A Twentieth century history and biographical record of Crawford County, Kansas, by Home Authors; Illustrated. Published by Lewis Publishing Company, Chicago, IL : 1905. 656 p. ill. Transcribed by staff and students at Baxter Springs Middle School, Baxter Springs, Kansas.

1905 History of Crawford County Kansas


J. A. Curry, of Cherokee, commander of Shiloh Post No. 56, G. A. R., has lived in this part of Kansas since 1877, thus being one of the old settlers. He is well known and highly esteemed in Crawford county, and he has made a fine record, not only as a man of affairs and a successful business man, but as an honored soldier in the country's greatest war.

He was a young man living in the state of Illinois at the time the Civil war broke out, and he enlisted at Chambersburg, Pike county, November 1, 1861, in Company M, Tenth Illinois Cavalry, under Captain Moore, Colonel J. Barret (Lincoln's brother-in-law), and Lieutenant Colonel Wickersham. The regiment was organized for western frontier service, but was sent south instead, and made a long and gallant record in the Mississippi valley. From the camp at Springfield, Illinois; the regiment was sent into Missouri and did rough rider service in that state and Arkansas against General Price. In 1863 they campaigned among the Iron mountains, thence went to Helena and Little Rock, and in the spring of 1864 went south by boat to New Orleans. They were employed in operations about Mobile and Montgomery, Alabama, and then took part in the Red River expedition of General Banks. At the close of the war they escorted General Sheridan across Texas to San Antonio. Mr. Curry received his honorable discharge and returned home with the consciousness of having performed long and faithful service in behalf of his country.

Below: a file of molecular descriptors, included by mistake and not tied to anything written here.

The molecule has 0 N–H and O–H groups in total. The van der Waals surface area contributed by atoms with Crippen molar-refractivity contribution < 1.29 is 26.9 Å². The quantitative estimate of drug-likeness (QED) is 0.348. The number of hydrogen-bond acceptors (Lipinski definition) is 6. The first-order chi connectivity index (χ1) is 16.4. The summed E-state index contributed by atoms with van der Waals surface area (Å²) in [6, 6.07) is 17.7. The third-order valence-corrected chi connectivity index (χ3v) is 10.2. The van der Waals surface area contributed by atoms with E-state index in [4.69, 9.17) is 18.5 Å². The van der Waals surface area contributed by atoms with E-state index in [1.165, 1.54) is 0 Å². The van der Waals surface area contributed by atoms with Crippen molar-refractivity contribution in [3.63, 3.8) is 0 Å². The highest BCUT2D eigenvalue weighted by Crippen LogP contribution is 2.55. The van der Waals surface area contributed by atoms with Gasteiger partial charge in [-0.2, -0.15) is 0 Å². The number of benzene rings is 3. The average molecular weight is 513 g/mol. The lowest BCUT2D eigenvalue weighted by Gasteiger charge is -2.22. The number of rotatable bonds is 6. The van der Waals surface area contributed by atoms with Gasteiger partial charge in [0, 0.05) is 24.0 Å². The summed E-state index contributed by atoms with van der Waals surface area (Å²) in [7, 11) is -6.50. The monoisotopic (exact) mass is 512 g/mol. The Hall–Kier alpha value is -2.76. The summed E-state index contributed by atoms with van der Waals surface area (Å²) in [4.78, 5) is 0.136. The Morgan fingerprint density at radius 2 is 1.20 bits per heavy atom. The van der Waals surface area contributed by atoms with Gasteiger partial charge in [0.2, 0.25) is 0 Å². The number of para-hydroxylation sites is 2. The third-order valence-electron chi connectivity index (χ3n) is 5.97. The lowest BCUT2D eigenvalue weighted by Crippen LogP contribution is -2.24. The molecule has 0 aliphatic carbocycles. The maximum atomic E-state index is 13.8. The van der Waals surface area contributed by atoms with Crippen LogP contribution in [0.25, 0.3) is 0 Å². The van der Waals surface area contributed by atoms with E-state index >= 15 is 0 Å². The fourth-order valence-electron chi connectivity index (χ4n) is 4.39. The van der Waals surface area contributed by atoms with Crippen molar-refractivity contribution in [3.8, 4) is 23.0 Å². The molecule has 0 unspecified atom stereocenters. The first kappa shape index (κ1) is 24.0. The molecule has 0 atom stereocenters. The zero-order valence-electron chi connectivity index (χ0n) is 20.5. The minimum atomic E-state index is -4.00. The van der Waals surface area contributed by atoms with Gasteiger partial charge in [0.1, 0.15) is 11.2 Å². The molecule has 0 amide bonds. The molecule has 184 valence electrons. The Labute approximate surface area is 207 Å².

Mr. Curry was born in Mercer county, Kentucky, near Cornishville, March 11, 1836. One of his uncles served in the Mexican war. His parents, William and Nellie (Cunningham) Curry, were both born in Kentucky, and moved to Illinois in 1842, locating in Brown county, where the father, who was a farmer, a Jackson Democrat and a member of the Christian church, died at the age of forty-eight, and the mother at forty-seven. They left seven children, two sons and five daughters.

Mr. Curry was reared on the Illinois farm, and after his school days were over he gave himself to learning the carpenter's trade, which he followed successfully while living in Illinois. In 1877 he came to Crawford county and bought a farm near Cherokee, but during the past thirteen years has resided in Cherokee and followed his trade. He has been a successful manager, and is held in high esteem wherever he is known.

He was married in Brown county, Illinois, in November, 1866, to Miss Elizabeth Byrns, who was born in Portage county, Ohio, and was reared and educated there and in Carroll county. She went to Illinois when she was sixteen years old. Her parents were James and Margaret (Gonvales) Byrns, both natives of Ohio, and the latter died in Ohio at the age of fifty-two. Her father, who died in Illinois at sixty-six, was a farmer, a Democrat in politics, and in religion a Quaker. Seven children have been born to Mr. and Mrs. Curry, four of whom are living, as follows: Frank, of Kansas City; Myrtle, of this county; Olin, at home; and Adna Bumcrot, of Cherokee. The son William died in Illinois, Herbert died in childhood, and Mrs. Mary A. Tharp died, leaving a son, Marion F. Tharp, who is now five years old and living with his grandparents.

Mr. Curry is independent in politics. He served as township trustee for three terms, and was on the school board of Cherokee county for twelve years. Fraternally he affiliates with the United Workmen, and he is a member of the Christian and she of the Methodist church.